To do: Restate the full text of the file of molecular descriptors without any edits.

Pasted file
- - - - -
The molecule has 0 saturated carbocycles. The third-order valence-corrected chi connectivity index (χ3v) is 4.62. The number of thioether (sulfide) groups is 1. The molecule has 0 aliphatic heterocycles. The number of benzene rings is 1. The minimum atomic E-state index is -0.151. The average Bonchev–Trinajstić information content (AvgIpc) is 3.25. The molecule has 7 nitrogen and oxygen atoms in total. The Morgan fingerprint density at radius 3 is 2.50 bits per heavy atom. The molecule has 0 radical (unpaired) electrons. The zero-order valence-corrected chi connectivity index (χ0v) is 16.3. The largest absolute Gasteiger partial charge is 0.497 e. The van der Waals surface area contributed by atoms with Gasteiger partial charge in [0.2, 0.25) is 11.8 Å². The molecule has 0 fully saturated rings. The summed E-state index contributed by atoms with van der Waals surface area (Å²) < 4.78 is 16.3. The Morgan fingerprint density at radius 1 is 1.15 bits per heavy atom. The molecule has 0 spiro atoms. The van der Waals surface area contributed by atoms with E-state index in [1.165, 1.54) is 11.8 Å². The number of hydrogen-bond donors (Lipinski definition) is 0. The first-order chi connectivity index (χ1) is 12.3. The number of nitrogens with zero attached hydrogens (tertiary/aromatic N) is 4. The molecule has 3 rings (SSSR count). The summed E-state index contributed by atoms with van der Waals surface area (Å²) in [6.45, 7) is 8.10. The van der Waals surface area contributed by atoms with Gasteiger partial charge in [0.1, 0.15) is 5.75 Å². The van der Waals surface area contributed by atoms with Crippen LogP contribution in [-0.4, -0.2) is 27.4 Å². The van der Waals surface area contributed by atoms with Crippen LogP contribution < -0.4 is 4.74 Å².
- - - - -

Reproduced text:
The molecule has 0 saturated carbocycles. The third-order valence-corrected chi connectivity index (χ3v) is 4.62. The number of thioether (sulfide) groups is 1. The molecule has 0 aliphatic heterocycles. The number of benzene rings is 1. The minimum atomic E-state index is -0.151. The average Bonchev–Trinajstić information content (AvgIpc) is 3.25. The molecule has 7 nitrogen and oxygen atoms in total. The Morgan fingerprint density at radius 3 is 2.50 bits per heavy atom. The molecule has 0 radical (unpaired) electrons. The zero-order valence-corrected chi connectivity index (χ0v) is 16.3. The largest absolute Gasteiger partial charge is 0.497 e. The van der Waals surface area contributed by atoms with Gasteiger partial charge in [0.2, 0.25) is 11.8 Å². The molecule has 0 fully saturated rings. The summed E-state index contributed by atoms with van der Waals surface area (Å²) < 4.78 is 16.3. The Morgan fingerprint density at radius 1 is 1.15 bits per heavy atom. The molecule has 0 spiro atoms. The van der Waals surface area contributed by atoms with E-state index in [1.165, 1.54) is 11.8 Å². The number of hydrogen-bond donors (Lipinski definition) is 0. The first-order chi connectivity index (χ1) is 12.3. The number of nitrogens with zero attached hydrogens (tertiary/aromatic N) is 4. The molecule has 3 rings (SSSR count). The summed E-state index contributed by atoms with van der Waals surface area (Å²) in [6.45, 7) is 8.10. The van der Waals surface area contributed by atoms with Gasteiger partial charge in [0.1, 0.15) is 5.75 Å². The van der Waals surface area contributed by atoms with Crippen LogP contribution in [-0.4, -0.2) is 27.4 Å². The van der Waals surface area contributed by atoms with Crippen LogP contribution < -0.4 is 4.74 Å².